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Cover Neurosurgical Focus

Multilevel anterior cervical osteotomies with uncinatectomies to correct a fixed kyphotic deformity associated with ankylosing spondylitis: technical note and operative video

Scott L. Zuckerman, Jacob L. Goldberg, and K. Daniel Riew

Ankylosing spondylitis (AS) is an inflammatory disorder leading to ossification of joints and ligaments, resulting in autofusion throughout the spinal column. In patients with fixed, kyphotic cervical deformities, which cause an impaired horizontal gaze and severe neck pain, surgical intervention is warranted. Although several articles have described the anterior and/or posterior surgical treatments used to address the fixed kyphosis, few sources present the key operative steps and technical nuances. The purpose of this technical report was to provide detailed surgical steps, representative photographs, and an operative video demonstrating multilevel anterior cervical osteotomies, uncinatectomies, and a posterior osteotomy for the correction of a fixed cervical deformity secondary to AS.

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Cover Neurosurgical Focus

Feasibility of smart glasses in supporting spinal surgical procedures in low- and middle-income countries: experiences from East Africa

Fabian Sommer, Francois Waterkeyn, Ibrahim Hussain, Jacob L. Goldberg, Sertac Kirnaz, Rodrigo Navarro-Ramirez, Alaaeldin Azmi Ahmad, Massimo Balsano, Branden Medary, Hamisi Shabani, Amanda Ng, Pravesh Shankar Gadjradj, and Roger Härtl


Telemedicine technology has been developed to allow surgeons in countries with limited resources to access expert technical guidance during surgical procedures. The authors report their initial experience using state-of-the-art wearable smart glasses with wireless capability to transmit intraoperative video content during spine surgery from sub-Saharan Africa to experts in the US.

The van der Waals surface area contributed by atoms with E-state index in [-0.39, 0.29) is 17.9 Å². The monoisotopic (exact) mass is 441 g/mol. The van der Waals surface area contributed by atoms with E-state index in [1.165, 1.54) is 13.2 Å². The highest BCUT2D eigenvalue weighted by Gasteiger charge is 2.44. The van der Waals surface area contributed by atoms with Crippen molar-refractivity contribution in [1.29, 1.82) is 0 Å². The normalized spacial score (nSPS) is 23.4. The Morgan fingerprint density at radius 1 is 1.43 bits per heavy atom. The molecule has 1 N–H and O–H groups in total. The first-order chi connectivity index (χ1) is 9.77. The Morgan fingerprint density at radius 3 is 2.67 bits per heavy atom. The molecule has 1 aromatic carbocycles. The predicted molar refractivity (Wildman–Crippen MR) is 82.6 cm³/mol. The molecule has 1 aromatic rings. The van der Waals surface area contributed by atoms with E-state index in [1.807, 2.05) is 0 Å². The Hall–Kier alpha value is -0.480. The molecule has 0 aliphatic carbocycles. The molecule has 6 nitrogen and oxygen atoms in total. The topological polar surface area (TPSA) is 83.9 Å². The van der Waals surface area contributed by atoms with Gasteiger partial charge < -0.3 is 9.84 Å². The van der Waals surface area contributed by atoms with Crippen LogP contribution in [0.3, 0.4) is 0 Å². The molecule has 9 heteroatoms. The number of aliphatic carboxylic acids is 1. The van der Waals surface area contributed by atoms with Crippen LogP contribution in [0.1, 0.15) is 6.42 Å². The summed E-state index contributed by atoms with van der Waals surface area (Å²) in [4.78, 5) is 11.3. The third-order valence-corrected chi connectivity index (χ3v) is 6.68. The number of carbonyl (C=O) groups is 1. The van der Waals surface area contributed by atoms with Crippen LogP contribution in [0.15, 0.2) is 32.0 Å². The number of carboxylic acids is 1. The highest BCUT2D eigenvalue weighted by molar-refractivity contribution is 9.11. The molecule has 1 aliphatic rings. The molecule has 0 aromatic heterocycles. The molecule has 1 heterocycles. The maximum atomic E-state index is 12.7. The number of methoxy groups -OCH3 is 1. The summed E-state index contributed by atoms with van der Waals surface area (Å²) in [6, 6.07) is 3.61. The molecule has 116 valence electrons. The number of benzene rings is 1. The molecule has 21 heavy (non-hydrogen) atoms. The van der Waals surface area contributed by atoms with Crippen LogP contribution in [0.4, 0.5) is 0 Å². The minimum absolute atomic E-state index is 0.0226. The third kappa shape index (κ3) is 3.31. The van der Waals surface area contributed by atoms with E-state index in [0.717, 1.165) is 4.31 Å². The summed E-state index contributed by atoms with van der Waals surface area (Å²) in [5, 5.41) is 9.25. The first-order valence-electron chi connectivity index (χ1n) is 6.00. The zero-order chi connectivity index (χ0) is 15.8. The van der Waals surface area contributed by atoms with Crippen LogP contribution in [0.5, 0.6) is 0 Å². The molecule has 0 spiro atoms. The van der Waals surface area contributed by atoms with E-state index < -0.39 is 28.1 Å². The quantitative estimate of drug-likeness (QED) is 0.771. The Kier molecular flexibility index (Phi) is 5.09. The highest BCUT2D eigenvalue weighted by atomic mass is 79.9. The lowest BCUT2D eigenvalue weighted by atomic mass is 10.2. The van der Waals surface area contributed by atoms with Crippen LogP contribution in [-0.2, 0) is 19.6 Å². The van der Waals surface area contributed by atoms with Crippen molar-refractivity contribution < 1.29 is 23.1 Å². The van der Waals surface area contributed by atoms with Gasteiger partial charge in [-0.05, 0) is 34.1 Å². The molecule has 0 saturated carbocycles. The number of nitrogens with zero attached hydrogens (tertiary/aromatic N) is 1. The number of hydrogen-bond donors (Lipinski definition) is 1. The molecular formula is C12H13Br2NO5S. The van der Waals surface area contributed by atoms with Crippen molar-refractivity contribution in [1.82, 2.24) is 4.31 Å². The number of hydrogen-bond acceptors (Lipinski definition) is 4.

A novel smart glasses system with integrated camera and microphone was worn by a spine surgeon in Dar es Salaam, Tanzania, during 3 scoliosis correction surgeries. The images were transmitted wirelessly through a compatible software system to a computer viewed by a group of fellowship-trained spine surgeons in New York City. Visual clarity was determined using a modified Snellen chart, and a percentage score was determined on the smallest line that could be read from the 8-line chart on white and black backgrounds. A 1- to 5-point scale (from 1 = unrecognizable to 5 = optimal clarity) was used to score other visual metrics assessed using a color test card including hue, contrast, and brightness. The same scoring system was used by the group to reach a consensus on visual quality of 3 intraoperative points including instruments, radiographs (ability to see pedicle screws relative to bony anatomy), and intraoperative surgical field (ability to identify bony landmarks such as transverse processes, pedicle screw starting point, laminar edge).


All surgeries accomplished the defined goals safely with no intraoperative complications. The average download and upload connection speeds achieved in Dar es Salaam were 45.21 and 58.89 Mbps, respectively. Visual clarity with the modified white and black Snellen chart was 70.8% and 62.5%, respectively. The average scores for hue, contrast, and brightness were 2.67, 3.33, and 2.67, respectively. Visualization quality of instruments, radiographs, and intraoperative surgical field were 3.67, 1, and 1, respectively.


Application of smart glasses for telemedicine offers a promising tool for surgical education and remote training, especially in low- and middle-income countries. However, this study highlights some limitations of this technology, including optical resolution, intraoperative lighting, and internet connection challenges. With continued collaboration between clinicians and industry, future iterations of smart glasses technology will need to address these issues to stimulate robust clinical utilization.